* Any views expressed in this opinion piece are those of the author and not of Thomson Reuters Foundation.
There are lessons in this crisis for how to contribute to create societies that are economically, socially and environmentally healthy, stable and resilient
Mary Martin is a senior policy fellow at LSE and director at UN Business and Human Security Initiative, LSE IDEAS
Closing it requires targeted action at the grass roots, by companies and financial investors, to understand the needs of communities and partnering with them in ‘smart’ ways that pool resources and share responsibility for building resilience. Companies and investors have to recognise and tackle explicitly the threats, hopes and expectations people have as part of their everyday lives: fears about uncertain livelihoods, the need for work with dignity, the desire for strong communities and wanting to preserve the natural environment. Otherwise sustainability programmes look like another example of business elites disconnected from daily life. The corporate challenge is to forge partnerships with local society, organisations and government.
One way of thinking about sustainability is delivering ‘human security’, meaning working with people to protect them from harm, and help them to lead tolerable lives. Whether the challenge is adapting to climate change, transforming the local economy or helping stem a health crisis, close, constructive and continuous relationships between business and communities help to navigate those changes. In a ‘human security contract’, business and the community support each other and achieve results which benefit both.
This requires rethinking core business approaches in order to align business and community interests and capacities. Mars Inc has been pioneering an economics of mutuality model and providing ‘win-win-win’ solutions, rather than just targeting a financial return. The same kind of approach is behind the framework of human security business partnership developed by LSE IDEAS and the United Nations, which guides companies to establish alliances with community and local government partners, that identify and address each partner’s needs and mutualise any risks they face.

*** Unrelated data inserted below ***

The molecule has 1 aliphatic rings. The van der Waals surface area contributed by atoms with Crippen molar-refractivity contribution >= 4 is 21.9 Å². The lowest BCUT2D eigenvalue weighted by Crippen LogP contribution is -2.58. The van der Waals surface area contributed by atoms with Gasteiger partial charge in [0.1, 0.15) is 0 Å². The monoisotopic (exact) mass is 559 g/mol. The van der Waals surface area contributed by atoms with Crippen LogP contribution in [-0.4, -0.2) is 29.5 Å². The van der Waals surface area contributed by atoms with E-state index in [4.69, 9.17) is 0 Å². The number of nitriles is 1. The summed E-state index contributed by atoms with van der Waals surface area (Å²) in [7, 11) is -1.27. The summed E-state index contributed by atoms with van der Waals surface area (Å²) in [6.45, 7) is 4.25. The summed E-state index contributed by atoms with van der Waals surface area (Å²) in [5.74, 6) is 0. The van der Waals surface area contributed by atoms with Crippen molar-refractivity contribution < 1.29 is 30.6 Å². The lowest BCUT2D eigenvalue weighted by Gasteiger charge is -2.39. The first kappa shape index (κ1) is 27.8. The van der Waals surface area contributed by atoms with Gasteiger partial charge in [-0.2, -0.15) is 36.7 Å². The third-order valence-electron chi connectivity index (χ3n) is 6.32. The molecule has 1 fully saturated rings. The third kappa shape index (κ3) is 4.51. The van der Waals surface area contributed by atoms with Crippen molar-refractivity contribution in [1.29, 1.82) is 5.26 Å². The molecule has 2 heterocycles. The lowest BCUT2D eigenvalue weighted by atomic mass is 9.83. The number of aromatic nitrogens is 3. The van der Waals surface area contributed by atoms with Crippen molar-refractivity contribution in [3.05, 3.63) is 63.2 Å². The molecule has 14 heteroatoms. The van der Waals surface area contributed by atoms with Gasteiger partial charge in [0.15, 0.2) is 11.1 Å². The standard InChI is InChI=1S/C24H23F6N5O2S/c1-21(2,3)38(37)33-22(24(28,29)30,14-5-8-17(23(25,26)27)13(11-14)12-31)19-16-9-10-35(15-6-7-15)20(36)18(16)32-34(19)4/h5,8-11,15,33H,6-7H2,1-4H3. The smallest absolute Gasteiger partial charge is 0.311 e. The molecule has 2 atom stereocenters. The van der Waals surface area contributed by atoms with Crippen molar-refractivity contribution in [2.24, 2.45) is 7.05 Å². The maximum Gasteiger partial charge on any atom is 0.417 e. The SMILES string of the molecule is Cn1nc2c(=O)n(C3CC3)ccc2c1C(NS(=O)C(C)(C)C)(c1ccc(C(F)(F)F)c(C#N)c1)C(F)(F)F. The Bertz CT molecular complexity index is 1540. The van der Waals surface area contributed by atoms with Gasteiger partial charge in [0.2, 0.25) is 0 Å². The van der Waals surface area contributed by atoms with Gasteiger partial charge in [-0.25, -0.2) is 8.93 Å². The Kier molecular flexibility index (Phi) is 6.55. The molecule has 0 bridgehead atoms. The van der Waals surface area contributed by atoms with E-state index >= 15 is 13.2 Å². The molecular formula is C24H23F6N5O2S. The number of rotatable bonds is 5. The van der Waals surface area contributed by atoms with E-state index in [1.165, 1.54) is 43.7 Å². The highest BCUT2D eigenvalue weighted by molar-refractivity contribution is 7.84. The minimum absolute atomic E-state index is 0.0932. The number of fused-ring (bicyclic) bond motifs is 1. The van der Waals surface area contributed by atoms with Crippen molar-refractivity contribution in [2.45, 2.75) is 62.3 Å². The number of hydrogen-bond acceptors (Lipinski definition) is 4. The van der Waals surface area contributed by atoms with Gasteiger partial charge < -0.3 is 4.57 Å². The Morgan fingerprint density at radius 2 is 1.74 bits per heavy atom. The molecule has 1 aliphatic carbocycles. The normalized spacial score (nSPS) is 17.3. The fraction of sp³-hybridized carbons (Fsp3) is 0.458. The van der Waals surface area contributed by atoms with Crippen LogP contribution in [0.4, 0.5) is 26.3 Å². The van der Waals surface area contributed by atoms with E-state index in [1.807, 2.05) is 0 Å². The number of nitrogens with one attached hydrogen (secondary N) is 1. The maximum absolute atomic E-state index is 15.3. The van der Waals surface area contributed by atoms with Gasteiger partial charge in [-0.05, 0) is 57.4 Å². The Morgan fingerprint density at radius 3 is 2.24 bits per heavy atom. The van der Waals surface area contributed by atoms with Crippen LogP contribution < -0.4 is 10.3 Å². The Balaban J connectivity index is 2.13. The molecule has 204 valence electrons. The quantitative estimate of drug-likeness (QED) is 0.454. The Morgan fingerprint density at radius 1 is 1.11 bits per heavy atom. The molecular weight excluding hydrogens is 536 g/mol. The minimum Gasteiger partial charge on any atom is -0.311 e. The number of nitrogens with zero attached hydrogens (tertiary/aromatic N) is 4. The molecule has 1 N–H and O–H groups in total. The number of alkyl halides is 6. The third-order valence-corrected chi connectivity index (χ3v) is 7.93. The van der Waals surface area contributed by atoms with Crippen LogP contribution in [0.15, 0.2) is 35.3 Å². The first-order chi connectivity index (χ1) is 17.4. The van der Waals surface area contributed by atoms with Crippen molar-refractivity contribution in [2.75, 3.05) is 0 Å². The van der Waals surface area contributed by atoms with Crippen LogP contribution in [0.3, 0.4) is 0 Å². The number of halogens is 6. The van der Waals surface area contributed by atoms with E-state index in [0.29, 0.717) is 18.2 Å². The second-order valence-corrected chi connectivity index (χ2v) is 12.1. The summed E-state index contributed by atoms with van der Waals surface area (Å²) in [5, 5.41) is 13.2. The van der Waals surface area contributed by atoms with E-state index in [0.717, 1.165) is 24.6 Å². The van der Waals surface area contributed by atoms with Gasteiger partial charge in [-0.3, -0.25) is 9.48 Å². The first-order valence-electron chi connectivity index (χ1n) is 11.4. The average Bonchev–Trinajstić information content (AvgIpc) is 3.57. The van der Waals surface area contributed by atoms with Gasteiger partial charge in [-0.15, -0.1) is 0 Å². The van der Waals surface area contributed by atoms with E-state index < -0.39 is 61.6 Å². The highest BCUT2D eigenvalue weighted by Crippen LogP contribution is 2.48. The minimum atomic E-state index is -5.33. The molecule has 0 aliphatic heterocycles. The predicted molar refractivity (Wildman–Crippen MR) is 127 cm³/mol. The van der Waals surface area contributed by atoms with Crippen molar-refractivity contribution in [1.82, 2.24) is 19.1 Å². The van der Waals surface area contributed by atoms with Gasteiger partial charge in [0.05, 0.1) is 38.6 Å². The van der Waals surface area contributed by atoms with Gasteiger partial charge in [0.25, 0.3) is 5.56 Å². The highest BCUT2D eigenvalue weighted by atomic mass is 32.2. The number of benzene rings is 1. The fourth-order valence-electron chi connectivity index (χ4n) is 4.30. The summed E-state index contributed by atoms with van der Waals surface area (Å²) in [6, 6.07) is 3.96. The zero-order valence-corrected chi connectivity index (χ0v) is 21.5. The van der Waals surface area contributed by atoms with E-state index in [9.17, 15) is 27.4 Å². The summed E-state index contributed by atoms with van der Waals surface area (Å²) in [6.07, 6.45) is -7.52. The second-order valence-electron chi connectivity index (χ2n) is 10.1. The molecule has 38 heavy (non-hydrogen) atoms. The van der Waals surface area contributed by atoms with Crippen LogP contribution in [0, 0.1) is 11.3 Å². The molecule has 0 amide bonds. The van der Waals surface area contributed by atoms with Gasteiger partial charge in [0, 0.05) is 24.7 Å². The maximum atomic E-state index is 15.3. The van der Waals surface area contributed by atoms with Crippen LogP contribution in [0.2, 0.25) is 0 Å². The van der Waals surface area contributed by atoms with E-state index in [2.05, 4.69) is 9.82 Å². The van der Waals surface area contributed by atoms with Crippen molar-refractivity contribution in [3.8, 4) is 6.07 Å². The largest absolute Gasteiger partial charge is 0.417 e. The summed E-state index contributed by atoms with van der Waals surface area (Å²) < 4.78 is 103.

Five years ago corporate headquarters might have regarded such programmes as philanthropy. Now companies see women even in poor societies as customers with unique purchasing power, future employees, or essential to expanding in new markets.
Companies are also finding that sustainability also means addressing crises and shocks that destabilise society. In Colombia with up to 2 million displaced Venezuelans companies are tackling not only a humanitarian crisis, but also catering to a new market of displaced people. A triangular relationship between companies, government and communities has seen food companies adapting product ranges to serve the tastes of Venezuelan consumers. The largest bank in Ecuador, Banco del Pinchincha is working with UNHCR, the United Nations refugee agency, to tailor financial services to this highly mobile consumer group. Discovering new possibilities at ground level, companies are approaching displaced people as allies in expanding business, not passive victims.
There is a positive agenda for sustainable business, which translates to capitalism of care that defines corporate purpose and responsibility. This is different to philanthropy or traditional corporate social responsibility because it involves business and people working together as equals to find mutual benefit, and it links business to the future of local society. There are lessons in this crisis for how to contribute to create societies that are economically, socially and environmentally healthy, stable and resilient.